Ski schools are profit centers, expected to net between 40-60% profit on revenues, which is then funneled into general operations. With these numbers in mind, let's re-examine the commonly held belief that management sees ski schools as a "necessary evil."
As someone remarked in this thread, ski school and food and beverage bring in an equal amount of revenues, on average. F&B presumably has higher costs, so cannot post as large a profit.
If SAM regards ski school as a "necessary evil," the necessity appears to be the infusion of green ink to offset general operational costs and not to serve ski area customers, both new and returning.
The "evil" appears to be the advantage the company takes of the people employed their ski school. We can rationalize that this is made possible by our passion for the sport and the fact that the line of aspirants behind any employed ski instructor is long enough to cushion the defection of seasoned pros from the profession.
We can rationalize that higher rates of instructor pay would be picked up by the customer anyway, so why not have the customer provide tips as a form of incentive pay to deserving instructors? It's a slick rationale, but it takes away the ski school's ability to reward and recognize performance. Instead, all instructors in a category (usually cert level plus years of service) are paid the same rate, regardless of performance, and the customer recognizes and rewards performance. On the surface, this appears to be fair, but as LM points out, some customers are more able and or willing to provide this incentive than others. Ultimately, tipping is a random reinforcer, which means that it reinforces nothing in particular.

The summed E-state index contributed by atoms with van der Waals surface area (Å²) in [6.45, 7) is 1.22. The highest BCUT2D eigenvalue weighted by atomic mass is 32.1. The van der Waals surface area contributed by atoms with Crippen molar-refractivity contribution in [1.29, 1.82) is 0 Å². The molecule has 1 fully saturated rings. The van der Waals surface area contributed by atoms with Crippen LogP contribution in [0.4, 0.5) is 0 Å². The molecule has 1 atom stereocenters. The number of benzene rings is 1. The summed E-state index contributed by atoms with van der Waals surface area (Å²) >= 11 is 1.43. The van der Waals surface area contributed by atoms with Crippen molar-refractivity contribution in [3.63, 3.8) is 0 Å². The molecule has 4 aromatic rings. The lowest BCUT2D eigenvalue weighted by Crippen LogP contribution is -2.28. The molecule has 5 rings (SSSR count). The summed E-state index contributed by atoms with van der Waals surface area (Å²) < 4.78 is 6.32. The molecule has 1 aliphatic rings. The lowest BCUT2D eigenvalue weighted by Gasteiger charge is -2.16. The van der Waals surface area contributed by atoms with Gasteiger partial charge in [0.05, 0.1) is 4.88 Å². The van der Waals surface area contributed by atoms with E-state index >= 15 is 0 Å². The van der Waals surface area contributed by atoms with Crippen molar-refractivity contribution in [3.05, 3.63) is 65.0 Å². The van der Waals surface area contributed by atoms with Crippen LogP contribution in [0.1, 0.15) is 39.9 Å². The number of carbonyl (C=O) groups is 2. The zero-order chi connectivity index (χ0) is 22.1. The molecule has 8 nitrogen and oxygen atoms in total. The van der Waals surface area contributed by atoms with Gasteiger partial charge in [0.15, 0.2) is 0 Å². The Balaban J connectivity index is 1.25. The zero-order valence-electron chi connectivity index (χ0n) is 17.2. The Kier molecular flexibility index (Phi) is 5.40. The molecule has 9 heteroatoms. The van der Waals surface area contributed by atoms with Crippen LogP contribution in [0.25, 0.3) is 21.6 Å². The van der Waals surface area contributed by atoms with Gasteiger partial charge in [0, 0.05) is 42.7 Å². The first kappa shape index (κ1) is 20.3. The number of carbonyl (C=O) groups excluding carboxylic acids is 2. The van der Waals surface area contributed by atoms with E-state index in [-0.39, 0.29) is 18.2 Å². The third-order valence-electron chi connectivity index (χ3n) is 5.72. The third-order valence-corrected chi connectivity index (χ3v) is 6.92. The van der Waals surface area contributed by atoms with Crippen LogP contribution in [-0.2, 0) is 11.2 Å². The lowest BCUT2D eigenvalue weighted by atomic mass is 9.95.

Do we want the ski school to operate as a team or as a collection of individuals out for themselves? A tip-dependent economy undercuts the team. It also makes some customers more equal than others, which undermines the service ethic--and lacking ethical purpose means no chance for excellence, in my book.
In conclusion: 1) I think tipping is a necessary evil in the instructional economy, but that doesn't make it right nor does it necessarily reward excellence. 2) The necessary evil of ski area operations is that the ski school can be exploited to brighten the overall financial picture. Because it can be, it should be. That's sound fiduciary management that no board of directors is going to dispute, especially in view of the low to nonexistent margins in other departments. The part is exploited for the betterment of the whole. The part is rewarded by being skiing employees, which is an intangible of great value to the employment market.
It comes down to this question: What's a ski school for? NSAA needs to wrestle with this one, because the answer they arrive at determines how they view the instructor--as an important ally in generating profits for the organization or as a necessary evil.
[ March 31, 2003, 08:57 AM: Message edited by: nolo ]